A majority of change management efforts in organizations fail. Indeed, the failure rate may be as high as 70%. As we’ve discussed before (click here), strategy and culture are intertwined. Before you change your strategy, you’ll probably need to change your culture. But, if the failure rate is 70%, is it even worth trying? Not if you believe in myths.
According to Bain & Company, there are three great myths that inhibit the success of change management efforts. Let’s look at each of these today. (For the complete article, click here).
Myth #1: As long as the effect on people is minimized, change will succeed. To change successfully, we all know that the whole organization needs to coalesce around a common vision. That’s easy to say but hard to do. If you’re being disrupted, you may not want to align around somebody else’s vision. So smart change managers identify those employees that are likely to be most disrupted and invite them to co-create the vision. This often takes the form of workshops “that help the leadership team paint a clear picture of what the change will look like when it’s finished.”
Myth #2: So much about change is irrational and hard to predict. Bain & Company has developed a list of 30 specific risks that can disrupt change. The list is not surprising; in fact, it’s very predictable. You can organize the risks into five major categories: 1) Balance ambition; 2) Mobilize leaders; 3) Change behaviors; 4) Shape execution; 5) Extend success. The 30 risk factors occur in “predictable patterns” and only a handful will be disruptive at any given time. By studying the predictable patterns and applying them to your organization, you can create heat maps that help you focus your attention on the right spots at any stage of the change process.
Myth #3: All you need is good leadership and day-to-day management. Once you start a major change process, you put immense stress on your organization. Weird things start to happen. For instance, people in normal business situations may have an attention span of an hour or so. In stressed out organizations, attention spans shrink to about 12 minutes. People may retain only 20% of the information they receive. Stressed employees will tune you out altogether if they think you’re not credible or that you don’t care about them. They’ll decide in roughly 30 seconds whether you’re trustworthy or not. Even the best orators find it difficult to establish trustworthiness in 30 seconds. That’s why it’s so important to deliver high-stress information via sponsors that the audience already trusts. Normal communication doesn’t work in a high stress situation. You need to simplify your message and deliver it through trusted channels. (For more on trusted channels and message cascades, click here).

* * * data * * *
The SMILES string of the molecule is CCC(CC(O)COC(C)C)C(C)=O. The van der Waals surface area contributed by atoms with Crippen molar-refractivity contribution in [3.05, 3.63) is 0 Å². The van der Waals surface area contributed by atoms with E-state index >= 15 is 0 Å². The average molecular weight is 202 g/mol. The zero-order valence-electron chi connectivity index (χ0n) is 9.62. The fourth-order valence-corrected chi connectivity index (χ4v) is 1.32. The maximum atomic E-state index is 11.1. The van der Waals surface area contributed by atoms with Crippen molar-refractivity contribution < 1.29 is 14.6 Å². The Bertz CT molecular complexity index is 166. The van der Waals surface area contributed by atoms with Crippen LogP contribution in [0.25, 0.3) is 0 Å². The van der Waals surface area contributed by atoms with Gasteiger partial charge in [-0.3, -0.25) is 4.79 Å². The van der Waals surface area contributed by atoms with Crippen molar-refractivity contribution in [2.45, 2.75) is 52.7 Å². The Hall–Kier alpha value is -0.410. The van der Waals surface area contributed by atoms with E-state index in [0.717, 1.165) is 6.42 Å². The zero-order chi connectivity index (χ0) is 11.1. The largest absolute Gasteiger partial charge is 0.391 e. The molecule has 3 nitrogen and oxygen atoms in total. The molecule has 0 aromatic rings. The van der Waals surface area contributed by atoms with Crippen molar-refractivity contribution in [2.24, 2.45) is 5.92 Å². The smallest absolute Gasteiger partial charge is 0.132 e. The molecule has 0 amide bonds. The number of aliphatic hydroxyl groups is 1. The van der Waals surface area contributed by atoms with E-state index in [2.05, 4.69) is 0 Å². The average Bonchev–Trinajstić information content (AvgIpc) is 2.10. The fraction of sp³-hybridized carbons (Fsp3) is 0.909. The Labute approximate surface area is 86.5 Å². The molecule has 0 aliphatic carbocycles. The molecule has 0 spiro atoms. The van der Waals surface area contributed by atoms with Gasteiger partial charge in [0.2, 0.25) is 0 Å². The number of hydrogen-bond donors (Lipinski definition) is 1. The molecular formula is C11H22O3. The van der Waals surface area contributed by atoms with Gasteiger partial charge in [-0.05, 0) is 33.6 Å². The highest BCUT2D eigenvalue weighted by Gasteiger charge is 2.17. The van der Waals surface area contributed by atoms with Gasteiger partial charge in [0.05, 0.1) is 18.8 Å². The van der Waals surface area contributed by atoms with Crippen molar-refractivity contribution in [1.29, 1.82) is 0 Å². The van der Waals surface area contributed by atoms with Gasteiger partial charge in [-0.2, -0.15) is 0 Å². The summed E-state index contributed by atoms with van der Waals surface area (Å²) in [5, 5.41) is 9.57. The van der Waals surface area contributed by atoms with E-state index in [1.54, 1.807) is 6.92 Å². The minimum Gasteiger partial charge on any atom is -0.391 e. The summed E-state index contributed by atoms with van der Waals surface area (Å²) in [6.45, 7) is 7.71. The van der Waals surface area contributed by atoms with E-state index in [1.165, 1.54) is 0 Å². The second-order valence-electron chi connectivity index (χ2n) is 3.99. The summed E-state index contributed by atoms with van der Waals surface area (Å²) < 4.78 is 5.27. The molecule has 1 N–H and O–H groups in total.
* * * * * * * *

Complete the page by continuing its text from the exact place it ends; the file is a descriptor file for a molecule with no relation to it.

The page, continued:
Remember the ice cream theory of communication? (Click here). It’s a cascade of information flowing step-by-step to the target you want to influence. Say that you want to influence the trade press. You know that reporters will want to know what analysts think, so you brief analysts before you talk to reporters. Analysts will want to now what customers think, so you brief customers before analysts. And so on.
The ice cream theory also works with internal communications — especially when big changes are afoot. When an organization needs to launch big changes, it often puts the CEO on a video broadcast to all employees. Everybody hears it at the same time. What’s wrong with that? Well, frankly … nobody trusts the CEO. It’s not that the CEO is a bad person; it’s just that most employees don’t know him or her. Without a personal relationship, it’s hard to know whom to trust. It’s like sending a press release to a reporter without first preparing the rest of the ice cream cone. The reporter needs further confirmation. So do your employees.
Bain & Company develops this concept in two parts: 1) the sponsorship spine; 2) the communication cascade. The sponsorship spine is very similar to the ice cream cone. Ask yourself two questions: Who are we trying to influence? Whom do they trust? Let’s say you’re trying to influence Department Z. Whom do they trust? Well … it’s Mary, a long-term employee who is widely respected for her experience and wisdom. Mary may or may not be Department Z’s manager. Then ask another question: whom does Mary trust? Let’s say it’s Inga. Then, whom does Inga trust? Let’s say it’s Grover. Keep asking the whom-do-they-trust question until you’ve reached the executive suites. You’ve now established the sponsorship spine.
Once you’ve identified the spine, you can start the cascade. The key ideas are to start from the top, speak to people who know you and trust you, speak to them personally in face-to-face settings, and always invite feedback (and listen carefully to it). If you need to make adjustments based on the feedback, then do so. Then ask the people you’ve spoken with to cascade the message down one level. Repeat the process throughout the organization. Ultimately, everybody in the organization hears the message personally from someone they trust.
And what about the CEO? He or she can still play a role. My advice is that the CEO should speak after the cascade is complete. The CEO confirms and reinforces the message, but doesn’t introduce it. People hear the message from a trusted source and then have it verified by someone in authority. That reinforces the sponsor’s trustworthiness and speaks to both our emotional and our logical sides. That, in turn, helps the message sink in and prepares us for action.
You can find the full article from Bain & Company by clicking here.